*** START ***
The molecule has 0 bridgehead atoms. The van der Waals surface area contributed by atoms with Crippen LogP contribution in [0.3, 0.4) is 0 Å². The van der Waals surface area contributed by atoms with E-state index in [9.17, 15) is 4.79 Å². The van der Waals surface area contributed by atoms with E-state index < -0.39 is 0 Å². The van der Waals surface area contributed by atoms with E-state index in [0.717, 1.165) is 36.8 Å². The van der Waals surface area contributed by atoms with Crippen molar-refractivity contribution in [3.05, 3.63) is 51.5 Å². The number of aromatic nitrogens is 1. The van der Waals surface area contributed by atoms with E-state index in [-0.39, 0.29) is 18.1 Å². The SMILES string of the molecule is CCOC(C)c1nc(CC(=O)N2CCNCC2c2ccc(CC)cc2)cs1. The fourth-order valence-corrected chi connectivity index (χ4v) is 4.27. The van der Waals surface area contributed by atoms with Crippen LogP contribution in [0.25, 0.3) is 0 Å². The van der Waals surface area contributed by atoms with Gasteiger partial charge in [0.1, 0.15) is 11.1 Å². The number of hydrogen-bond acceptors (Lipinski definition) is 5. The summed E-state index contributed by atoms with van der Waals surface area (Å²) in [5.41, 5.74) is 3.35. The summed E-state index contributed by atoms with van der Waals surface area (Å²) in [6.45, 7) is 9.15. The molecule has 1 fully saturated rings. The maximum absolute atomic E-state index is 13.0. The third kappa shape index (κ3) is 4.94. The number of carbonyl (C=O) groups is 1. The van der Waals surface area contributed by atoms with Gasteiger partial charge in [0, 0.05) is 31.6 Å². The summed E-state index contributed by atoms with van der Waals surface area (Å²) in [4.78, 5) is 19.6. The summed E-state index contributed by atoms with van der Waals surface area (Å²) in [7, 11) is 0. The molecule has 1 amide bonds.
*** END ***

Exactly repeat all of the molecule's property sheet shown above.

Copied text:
The molecule has 0 bridgehead atoms. The van der Waals surface area contributed by atoms with Crippen LogP contribution in [0.3, 0.4) is 0 Å². The van der Waals surface area contributed by atoms with E-state index in [9.17, 15) is 4.79 Å². The van der Waals surface area contributed by atoms with E-state index < -0.39 is 0 Å². The van der Waals surface area contributed by atoms with E-state index in [0.717, 1.165) is 36.8 Å². The van der Waals surface area contributed by atoms with Crippen molar-refractivity contribution in [3.05, 3.63) is 51.5 Å². The number of aromatic nitrogens is 1. The van der Waals surface area contributed by atoms with E-state index in [-0.39, 0.29) is 18.1 Å². The SMILES string of the molecule is CCOC(C)c1nc(CC(=O)N2CCNCC2c2ccc(CC)cc2)cs1. The fourth-order valence-corrected chi connectivity index (χ4v) is 4.27. The van der Waals surface area contributed by atoms with Crippen LogP contribution in [0.25, 0.3) is 0 Å². The van der Waals surface area contributed by atoms with Gasteiger partial charge in [0.1, 0.15) is 11.1 Å². The number of hydrogen-bond acceptors (Lipinski definition) is 5. The summed E-state index contributed by atoms with van der Waals surface area (Å²) in [5.41, 5.74) is 3.35. The summed E-state index contributed by atoms with van der Waals surface area (Å²) in [6.45, 7) is 9.15. The molecule has 1 fully saturated rings. The maximum absolute atomic E-state index is 13.0. The third kappa shape index (κ3) is 4.94. The number of carbonyl (C=O) groups is 1. The van der Waals surface area contributed by atoms with Gasteiger partial charge in [0, 0.05) is 31.6 Å². The summed E-state index contributed by atoms with van der Waals surface area (Å²) in [4.78, 5) is 19.6. The summed E-state index contributed by atoms with van der Waals surface area (Å²) in [7, 11) is 0. The molecule has 1 amide bonds.